WHEN Joe Louis used to defend the heavyweight crown late in his career, fans with a TV set took it for granted that the match would appear on the screen. It was a small screen with round corners, and you had to group yourself around it to stare at somewhat shaky black-and-white images.
But the show was free. You could even make it between some rounds without a commercial. There was a consumer innocence about broadcasting in those days. You assumed any sports event worth watching would appear on the tube - along with commercials, of course. The world was yours for the watching, a ``global village'' bound together by electronics. Oh, a few voices in the wilderness pointed to the embryonic cable field and warned that some day we'd have to pay for the good stuff. But such people were viewed as Cassandras raising outlandish fears.
Today, of course, what would be outlandish is the notion of seeing a heavyweight title fight on free TV. To do that now requires both a monthly cable fee and a special pay-per-view charge.
But were those early Joe Louis bouts really free? What about the huge advertising budgets - some analysts put it at $27 billion a year - allocated by corporations for network sponsorship, resulting in higher product costs paid by all consumers, viewers and nonviewers alike.
This question is being heatedly asked by the cable industry as it challenges a TV ad campaign - waged by the National Association of Broadcasters (NAB) - envisioning a future when all free TV will be gone, gobbled up by the buying power of that Pacman of programs, cable. For years, cable spokesmen have traveled the country, delivering an impassioned pitch to media groups that their industry's potential is hamstrung by regulations imposed by federal agencies. They argue - with considerable truth - that a Congress dependent on broadcast TV for political survival has historically taken a dim view of broadcasting's competitor, cable.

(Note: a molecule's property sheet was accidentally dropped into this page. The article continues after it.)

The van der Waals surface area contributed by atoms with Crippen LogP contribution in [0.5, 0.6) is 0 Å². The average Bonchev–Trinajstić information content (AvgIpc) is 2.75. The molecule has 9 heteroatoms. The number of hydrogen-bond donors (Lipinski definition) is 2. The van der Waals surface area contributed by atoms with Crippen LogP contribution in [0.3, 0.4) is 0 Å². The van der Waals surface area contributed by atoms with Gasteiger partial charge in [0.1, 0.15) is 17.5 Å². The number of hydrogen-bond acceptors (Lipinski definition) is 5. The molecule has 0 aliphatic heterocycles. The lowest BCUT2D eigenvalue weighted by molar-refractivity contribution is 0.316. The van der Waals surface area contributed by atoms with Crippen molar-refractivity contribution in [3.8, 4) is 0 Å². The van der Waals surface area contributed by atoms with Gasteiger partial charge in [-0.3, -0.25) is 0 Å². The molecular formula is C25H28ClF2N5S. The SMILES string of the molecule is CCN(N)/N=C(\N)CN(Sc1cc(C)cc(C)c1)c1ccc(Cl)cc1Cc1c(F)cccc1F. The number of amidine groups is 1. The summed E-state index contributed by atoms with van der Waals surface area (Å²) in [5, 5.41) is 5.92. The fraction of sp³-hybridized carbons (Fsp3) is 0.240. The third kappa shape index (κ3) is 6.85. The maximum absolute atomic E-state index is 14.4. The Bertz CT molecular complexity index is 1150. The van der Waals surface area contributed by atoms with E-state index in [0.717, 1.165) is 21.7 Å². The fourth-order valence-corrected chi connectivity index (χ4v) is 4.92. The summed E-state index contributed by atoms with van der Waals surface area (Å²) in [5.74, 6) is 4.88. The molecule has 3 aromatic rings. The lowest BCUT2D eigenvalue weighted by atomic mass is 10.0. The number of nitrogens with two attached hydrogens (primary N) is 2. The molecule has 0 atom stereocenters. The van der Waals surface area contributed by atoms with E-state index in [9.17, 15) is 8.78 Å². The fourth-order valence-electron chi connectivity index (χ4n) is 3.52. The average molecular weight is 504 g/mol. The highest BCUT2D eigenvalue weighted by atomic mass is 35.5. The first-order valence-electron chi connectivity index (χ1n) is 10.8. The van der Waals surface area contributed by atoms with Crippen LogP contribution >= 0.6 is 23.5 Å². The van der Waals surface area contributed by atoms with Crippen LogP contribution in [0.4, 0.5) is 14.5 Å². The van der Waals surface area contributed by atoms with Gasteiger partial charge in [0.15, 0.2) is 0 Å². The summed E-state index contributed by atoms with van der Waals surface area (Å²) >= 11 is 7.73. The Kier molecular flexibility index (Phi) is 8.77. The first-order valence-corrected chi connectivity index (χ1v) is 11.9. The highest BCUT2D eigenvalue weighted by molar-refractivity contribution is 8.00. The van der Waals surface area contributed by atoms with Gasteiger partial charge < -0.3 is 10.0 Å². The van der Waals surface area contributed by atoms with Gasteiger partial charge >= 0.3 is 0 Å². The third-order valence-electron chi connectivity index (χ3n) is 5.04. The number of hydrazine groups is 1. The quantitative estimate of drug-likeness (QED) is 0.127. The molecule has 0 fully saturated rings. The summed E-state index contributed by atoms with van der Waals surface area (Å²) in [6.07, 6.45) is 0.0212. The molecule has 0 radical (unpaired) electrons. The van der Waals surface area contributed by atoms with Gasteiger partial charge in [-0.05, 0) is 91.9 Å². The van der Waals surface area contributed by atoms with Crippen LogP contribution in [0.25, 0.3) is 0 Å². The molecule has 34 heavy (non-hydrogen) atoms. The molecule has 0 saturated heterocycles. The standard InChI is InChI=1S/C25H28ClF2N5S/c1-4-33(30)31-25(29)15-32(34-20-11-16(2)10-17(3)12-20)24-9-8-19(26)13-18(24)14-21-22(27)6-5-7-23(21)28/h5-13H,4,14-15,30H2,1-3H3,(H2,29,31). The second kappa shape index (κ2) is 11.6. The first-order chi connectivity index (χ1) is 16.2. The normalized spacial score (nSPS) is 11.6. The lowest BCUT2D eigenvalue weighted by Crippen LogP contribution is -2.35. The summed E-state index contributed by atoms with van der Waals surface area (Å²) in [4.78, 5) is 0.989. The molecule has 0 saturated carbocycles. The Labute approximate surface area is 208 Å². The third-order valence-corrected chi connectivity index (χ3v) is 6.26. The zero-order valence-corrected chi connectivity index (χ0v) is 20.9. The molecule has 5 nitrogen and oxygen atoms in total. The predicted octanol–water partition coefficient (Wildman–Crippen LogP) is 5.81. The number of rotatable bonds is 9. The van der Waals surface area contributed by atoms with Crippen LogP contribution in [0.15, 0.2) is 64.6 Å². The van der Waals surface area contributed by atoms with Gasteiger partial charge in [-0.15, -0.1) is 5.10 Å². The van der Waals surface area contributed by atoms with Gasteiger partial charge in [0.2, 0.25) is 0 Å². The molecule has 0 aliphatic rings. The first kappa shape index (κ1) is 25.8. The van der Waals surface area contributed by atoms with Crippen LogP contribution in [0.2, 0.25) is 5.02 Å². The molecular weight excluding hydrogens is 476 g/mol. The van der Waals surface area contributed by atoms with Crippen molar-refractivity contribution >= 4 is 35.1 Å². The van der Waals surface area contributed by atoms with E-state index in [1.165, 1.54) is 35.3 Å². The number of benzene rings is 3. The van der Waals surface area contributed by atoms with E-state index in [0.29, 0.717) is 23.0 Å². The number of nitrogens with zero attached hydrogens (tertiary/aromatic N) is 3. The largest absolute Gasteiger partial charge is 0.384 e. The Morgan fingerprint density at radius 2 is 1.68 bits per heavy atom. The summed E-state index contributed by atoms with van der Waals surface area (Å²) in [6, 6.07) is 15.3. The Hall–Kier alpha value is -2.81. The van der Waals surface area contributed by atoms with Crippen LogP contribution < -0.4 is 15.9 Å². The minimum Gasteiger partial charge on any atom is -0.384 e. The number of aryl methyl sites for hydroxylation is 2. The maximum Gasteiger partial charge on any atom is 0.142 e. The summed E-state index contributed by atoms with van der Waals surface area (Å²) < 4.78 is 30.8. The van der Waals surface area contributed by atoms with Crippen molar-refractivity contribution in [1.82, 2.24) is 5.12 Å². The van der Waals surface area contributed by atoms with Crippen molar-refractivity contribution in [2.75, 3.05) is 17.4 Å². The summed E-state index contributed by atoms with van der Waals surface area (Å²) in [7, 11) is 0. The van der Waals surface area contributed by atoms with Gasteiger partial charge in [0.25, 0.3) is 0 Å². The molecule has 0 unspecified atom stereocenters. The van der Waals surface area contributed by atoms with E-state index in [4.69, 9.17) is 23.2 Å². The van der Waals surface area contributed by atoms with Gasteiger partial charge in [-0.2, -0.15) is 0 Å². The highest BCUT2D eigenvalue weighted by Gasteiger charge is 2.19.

Yet cable is thriving. Its quantum jumps in cable viewership may be leveling off, but the industry is all but gloating over figures showing a climbing number of subscribers - from 48 percent of American households in 1984 to about 56 percent (more than 50 million homes) in 1989, and counting. You must pay for cable service to see plum attractions like local NBA basketball and major league baseball games, since a broadcast blackout has long been maintained in a team's home city. Even the Olympics - a traditional TV feast of sports (and commercials) may be in danger. NBC recently said that a lot of its coverage of the 1992 Barcelona summer Games will now be on pay TV.
So despite commercial motives, the ads do touch a legitimate issue: cable's inevitable threat to viewing ``rights'' Americans have long since taken for granted. As cable continues to gain influence, there is a recognizable public interest to be protected, one inherent in the very word ``broadcast,'' with its democratic implications of a universal access uninhibited by the electronic poll tax of cable fees.
Viewers have a kind of electronic squatters' right to certain aspects of the public medium. As it sorts the pieces in an increasingly complex video world, it's those rights that Congress should be looking out for. Not the goals of regulatory agencies, not vested media interests, but something much smaller and much more important: the individual's personal stake in the medium - and what happens to it when long-cherished viewing habits are lost in the shuffle.
Meanwhile, there's always the Superbowl, which is still ``free.''